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Let there be given a set of $n$ real numbers, $\{r_i\} \subset (0,1)$; is it possible to find some conditions satisfied by a real number $m \in \mathbb{R}$ to ensure that:

$\hspace{6cm}r_1^m+r_2^m+r_3^m+...+r_n^m=1$

For example, it might be possible to define such an $m$ by an infinite series.

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Firstly, you should probably require $r_i \in (0,1)$ instead of $[0,1]$. If $r_i = 0$ then you throw it out, and it does not change the answer. If $r_i = 1$, then all other terms $r_j$ with $i \neq j$ must necessarily be $0$, and then it matters not what power of $m$ you have. Secondly, I am not sure of what you are truly asking. Are you asking, "Given a set of $n$ integers $r_1 , \dots r_n$, how does one find a real number $m$ such that $r_1^m + \dots + r_n^m = 1$"? Or are you asking, "For what values of $m$ can one find $r_1, \dots , r_n$ with $r_1^m + \dots + r_n^m = 1$"? –  JavaMan Feb 28 '11 at 16:09
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After re-reading your entry, you may be asking a third question. Namely, "Is there any number $m$ such that for any sequence $\{r_i\}_{i=1}^n$, we have $r_1^m + \dots + r_n^m = 1$? –  JavaMan Feb 28 '11 at 16:20
    
@DJC: edited to make the interval open instead of closed. Thx. In response to your second comment, I am asking that question implicitly as well. –  Matt Calhoun Feb 28 '11 at 20:40

2 Answers 2

up vote 6 down vote accepted

A hint: For given $r_i\in ]0,1[$ consider the function $f(x):=\sum_{i=1}^n r_i^x$ and see what happens for $x\to 0$ resp. $x\to\infty$.

My response to the comments:

One has $f(0)=n>1$ and $\lim_{x\to\infty} f(x)=0$; furthermore $f$ is monotonically decreasing, so there is exactly one $x>0$ with $f(x)=1$. Unless all $r_i$ are equal (and maybe in some other special cases) it is not possible to solve the equation $f(x)=1$ explicitly. For a numerical solution assume $r_1\leq r_2\leq\ldots\leq r_n$ and put $$a:={\log n\over \log(1/r_1)},\qquad b:={\log n\over \log(1/r_n)}.$$ Then $f(a)\geq 1$ and $f(b)\leq 1$. Now use binary search.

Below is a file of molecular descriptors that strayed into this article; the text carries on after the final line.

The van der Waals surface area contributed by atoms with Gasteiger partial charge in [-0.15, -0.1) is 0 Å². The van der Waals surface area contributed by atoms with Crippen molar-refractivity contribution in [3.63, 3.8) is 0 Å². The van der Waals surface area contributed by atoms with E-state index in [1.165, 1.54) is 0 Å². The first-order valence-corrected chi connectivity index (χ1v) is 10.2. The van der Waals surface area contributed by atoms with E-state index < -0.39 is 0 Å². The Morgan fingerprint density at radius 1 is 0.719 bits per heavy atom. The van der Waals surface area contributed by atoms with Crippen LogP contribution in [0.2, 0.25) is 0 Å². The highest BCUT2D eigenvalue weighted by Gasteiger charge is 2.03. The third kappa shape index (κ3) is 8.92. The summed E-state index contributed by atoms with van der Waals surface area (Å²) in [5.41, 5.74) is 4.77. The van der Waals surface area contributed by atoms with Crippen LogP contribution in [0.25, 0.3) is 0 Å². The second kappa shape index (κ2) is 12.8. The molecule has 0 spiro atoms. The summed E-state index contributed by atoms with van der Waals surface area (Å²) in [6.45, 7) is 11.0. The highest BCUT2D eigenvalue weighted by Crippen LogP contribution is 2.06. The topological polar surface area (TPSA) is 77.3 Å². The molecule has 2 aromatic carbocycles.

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so it has at least one solution... how does that answer the question? –  yoyo Feb 28 '11 at 16:57
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@yoyo: It actually has a unique solution, since $f(x)$ is monotone. –  Yuval Filmus Feb 28 '11 at 19:19
    
I'm wondering since you phrased this as a hint, do you know the solution to this problem, or were you trying to show that the problem would or wouldn't have a solution? –  Matt Calhoun Mar 1 '11 at 1:03
    
@Matt, he meant to show that there is a solution, not to construct it. I don't think there is a general rule to construct a "closed formula" for the solution. But you could use some numerical method like Newton-Raphson once you establish there is a unique solution. If we know more about the $r_i$ though, we can make more informed guesses as to what the solution is. –  Raskolnikov Mar 1 '11 at 9:15
    
@Raskolnikov: I actually don't have any particular set of $r_i$ in mind! @Christian: I'm afraid you might be correct that only numerical methods will work for this problem, but I don't see why in a clear way. Would you mind linking me or explaining a short proof of this fact? Thx! –  Matt Calhoun Mar 1 '11 at 14:41

It is possible to tighten the range of possible values for $m$ to the interval

$$-\frac{\ln n }{\ln \min_i r_i} \leq m \leq -\frac{\ln n }{\ln \max_i r_i}$$

which is not so good if the maximum and the minimum of the $r_i$ are very close to 1 and 0 respecively.

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